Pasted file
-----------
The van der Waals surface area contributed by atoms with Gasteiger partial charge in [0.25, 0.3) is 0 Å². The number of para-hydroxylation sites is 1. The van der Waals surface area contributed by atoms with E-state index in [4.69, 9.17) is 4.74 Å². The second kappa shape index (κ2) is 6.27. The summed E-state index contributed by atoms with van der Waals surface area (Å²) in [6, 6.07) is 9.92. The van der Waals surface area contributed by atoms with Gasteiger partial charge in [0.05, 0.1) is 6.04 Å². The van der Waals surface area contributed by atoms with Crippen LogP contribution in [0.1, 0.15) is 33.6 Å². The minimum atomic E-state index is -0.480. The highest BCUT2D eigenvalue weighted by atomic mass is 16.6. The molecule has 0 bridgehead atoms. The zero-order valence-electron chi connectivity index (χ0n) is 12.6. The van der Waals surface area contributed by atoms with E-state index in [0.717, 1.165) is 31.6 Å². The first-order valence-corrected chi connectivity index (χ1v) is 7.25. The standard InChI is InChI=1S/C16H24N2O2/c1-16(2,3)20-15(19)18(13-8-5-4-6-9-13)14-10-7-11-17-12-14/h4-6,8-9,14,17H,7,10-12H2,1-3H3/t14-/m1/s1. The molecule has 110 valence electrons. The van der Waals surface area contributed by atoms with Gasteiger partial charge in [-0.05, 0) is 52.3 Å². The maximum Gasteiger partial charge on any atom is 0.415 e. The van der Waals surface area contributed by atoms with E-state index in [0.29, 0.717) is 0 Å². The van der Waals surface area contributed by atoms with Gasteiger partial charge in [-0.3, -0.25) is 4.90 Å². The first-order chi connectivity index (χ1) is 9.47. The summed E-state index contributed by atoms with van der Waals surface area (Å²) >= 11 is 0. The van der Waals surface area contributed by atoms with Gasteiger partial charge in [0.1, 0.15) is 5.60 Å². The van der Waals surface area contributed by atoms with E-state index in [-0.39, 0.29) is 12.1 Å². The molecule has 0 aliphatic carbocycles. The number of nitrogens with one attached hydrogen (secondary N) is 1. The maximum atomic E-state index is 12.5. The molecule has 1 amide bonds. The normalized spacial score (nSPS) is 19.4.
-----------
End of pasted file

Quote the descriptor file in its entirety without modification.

The van der Waals surface area contributed by atoms with Gasteiger partial charge in [0.25, 0.3) is 0 Å². The number of para-hydroxylation sites is 1. The van der Waals surface area contributed by atoms with E-state index in [4.69, 9.17) is 4.74 Å². The second kappa shape index (κ2) is 6.27. The summed E-state index contributed by atoms with van der Waals surface area (Å²) in [6, 6.07) is 9.92. The van der Waals surface area contributed by atoms with Gasteiger partial charge in [0.05, 0.1) is 6.04 Å². The van der Waals surface area contributed by atoms with Crippen LogP contribution in [0.1, 0.15) is 33.6 Å². The minimum atomic E-state index is -0.480. The highest BCUT2D eigenvalue weighted by atomic mass is 16.6. The molecule has 0 bridgehead atoms. The zero-order valence-electron chi connectivity index (χ0n) is 12.6. The van der Waals surface area contributed by atoms with E-state index in [0.717, 1.165) is 31.6 Å². The first-order valence-corrected chi connectivity index (χ1v) is 7.25. The standard InChI is InChI=1S/C16H24N2O2/c1-16(2,3)20-15(19)18(13-8-5-4-6-9-13)14-10-7-11-17-12-14/h4-6,8-9,14,17H,7,10-12H2,1-3H3/t14-/m1/s1. The molecule has 110 valence electrons. The van der Waals surface area contributed by atoms with Gasteiger partial charge in [-0.05, 0) is 52.3 Å². The maximum Gasteiger partial charge on any atom is 0.415 e. The van der Waals surface area contributed by atoms with E-state index in [0.29, 0.717) is 0 Å². The van der Waals surface area contributed by atoms with Gasteiger partial charge in [-0.3, -0.25) is 4.90 Å². The first-order chi connectivity index (χ1) is 9.47. The summed E-state index contributed by atoms with van der Waals surface area (Å²) >= 11 is 0. The van der Waals surface area contributed by atoms with Gasteiger partial charge in [0.1, 0.15) is 5.60 Å². The van der Waals surface area contributed by atoms with E-state index in [-0.39, 0.29) is 12.1 Å². The molecule has 0 aliphatic carbocycles. The number of nitrogens with one attached hydrogen (secondary N) is 1. The maximum atomic E-state index is 12.5. The molecule has 1 amide bonds. The normalized spacial score (nSPS) is 19.4.